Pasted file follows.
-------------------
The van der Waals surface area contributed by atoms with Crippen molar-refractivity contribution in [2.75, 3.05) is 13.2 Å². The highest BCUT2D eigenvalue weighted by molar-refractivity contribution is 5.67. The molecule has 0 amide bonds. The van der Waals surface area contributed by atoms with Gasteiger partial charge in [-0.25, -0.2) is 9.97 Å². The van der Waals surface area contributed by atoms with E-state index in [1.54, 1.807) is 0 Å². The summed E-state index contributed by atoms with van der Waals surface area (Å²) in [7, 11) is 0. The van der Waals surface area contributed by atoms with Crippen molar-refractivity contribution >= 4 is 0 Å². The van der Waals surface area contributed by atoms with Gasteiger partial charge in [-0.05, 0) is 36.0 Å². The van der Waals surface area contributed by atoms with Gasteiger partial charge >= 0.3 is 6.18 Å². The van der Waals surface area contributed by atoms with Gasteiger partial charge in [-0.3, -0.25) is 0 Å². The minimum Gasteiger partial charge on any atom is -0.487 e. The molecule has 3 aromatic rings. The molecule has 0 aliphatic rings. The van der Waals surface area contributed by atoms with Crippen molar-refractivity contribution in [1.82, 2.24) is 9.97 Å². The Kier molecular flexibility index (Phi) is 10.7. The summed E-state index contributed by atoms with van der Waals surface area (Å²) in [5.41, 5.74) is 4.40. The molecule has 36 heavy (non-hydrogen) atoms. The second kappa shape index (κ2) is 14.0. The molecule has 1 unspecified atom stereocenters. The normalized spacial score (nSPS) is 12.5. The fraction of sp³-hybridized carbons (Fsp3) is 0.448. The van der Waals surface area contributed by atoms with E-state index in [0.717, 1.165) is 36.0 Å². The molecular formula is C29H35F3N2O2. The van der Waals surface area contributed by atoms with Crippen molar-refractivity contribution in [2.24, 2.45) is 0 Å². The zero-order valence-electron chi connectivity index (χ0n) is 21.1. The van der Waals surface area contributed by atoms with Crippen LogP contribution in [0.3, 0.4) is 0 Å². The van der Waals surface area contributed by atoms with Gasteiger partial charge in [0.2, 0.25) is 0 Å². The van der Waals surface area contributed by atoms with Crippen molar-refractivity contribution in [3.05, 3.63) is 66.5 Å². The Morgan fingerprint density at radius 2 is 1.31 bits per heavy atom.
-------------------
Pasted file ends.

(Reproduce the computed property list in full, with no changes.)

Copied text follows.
The van der Waals surface area contributed by atoms with Crippen molar-refractivity contribution in [2.75, 3.05) is 13.2 Å². The highest BCUT2D eigenvalue weighted by molar-refractivity contribution is 5.67. The molecule has 0 amide bonds. The van der Waals surface area contributed by atoms with Gasteiger partial charge in [-0.25, -0.2) is 9.97 Å². The van der Waals surface area contributed by atoms with E-state index in [1.54, 1.807) is 0 Å². The summed E-state index contributed by atoms with van der Waals surface area (Å²) in [7, 11) is 0. The van der Waals surface area contributed by atoms with Crippen molar-refractivity contribution >= 4 is 0 Å². The van der Waals surface area contributed by atoms with Gasteiger partial charge in [-0.05, 0) is 36.0 Å². The van der Waals surface area contributed by atoms with Gasteiger partial charge >= 0.3 is 6.18 Å². The van der Waals surface area contributed by atoms with Gasteiger partial charge in [-0.3, -0.25) is 0 Å². The minimum Gasteiger partial charge on any atom is -0.487 e. The molecule has 3 aromatic rings. The molecule has 0 aliphatic rings. The van der Waals surface area contributed by atoms with Crippen molar-refractivity contribution in [1.82, 2.24) is 9.97 Å². The Kier molecular flexibility index (Phi) is 10.7. The summed E-state index contributed by atoms with van der Waals surface area (Å²) in [5.41, 5.74) is 4.40. The molecule has 36 heavy (non-hydrogen) atoms. The second kappa shape index (κ2) is 14.0. The molecule has 1 unspecified atom stereocenters. The normalized spacial score (nSPS) is 12.5. The fraction of sp³-hybridized carbons (Fsp3) is 0.448. The van der Waals surface area contributed by atoms with E-state index in [0.717, 1.165) is 36.0 Å². The molecular formula is C29H35F3N2O2. The van der Waals surface area contributed by atoms with Crippen molar-refractivity contribution in [2.24, 2.45) is 0 Å². The zero-order valence-electron chi connectivity index (χ0n) is 21.1. The van der Waals surface area contributed by atoms with Crippen LogP contribution in [0.3, 0.4) is 0 Å². The van der Waals surface area contributed by atoms with Gasteiger partial charge in [0.2, 0.25) is 0 Å². The van der Waals surface area contributed by atoms with Crippen molar-refractivity contribution in [3.05, 3.63) is 66.5 Å². The Morgan fingerprint density at radius 2 is 1.31 bits per heavy atom.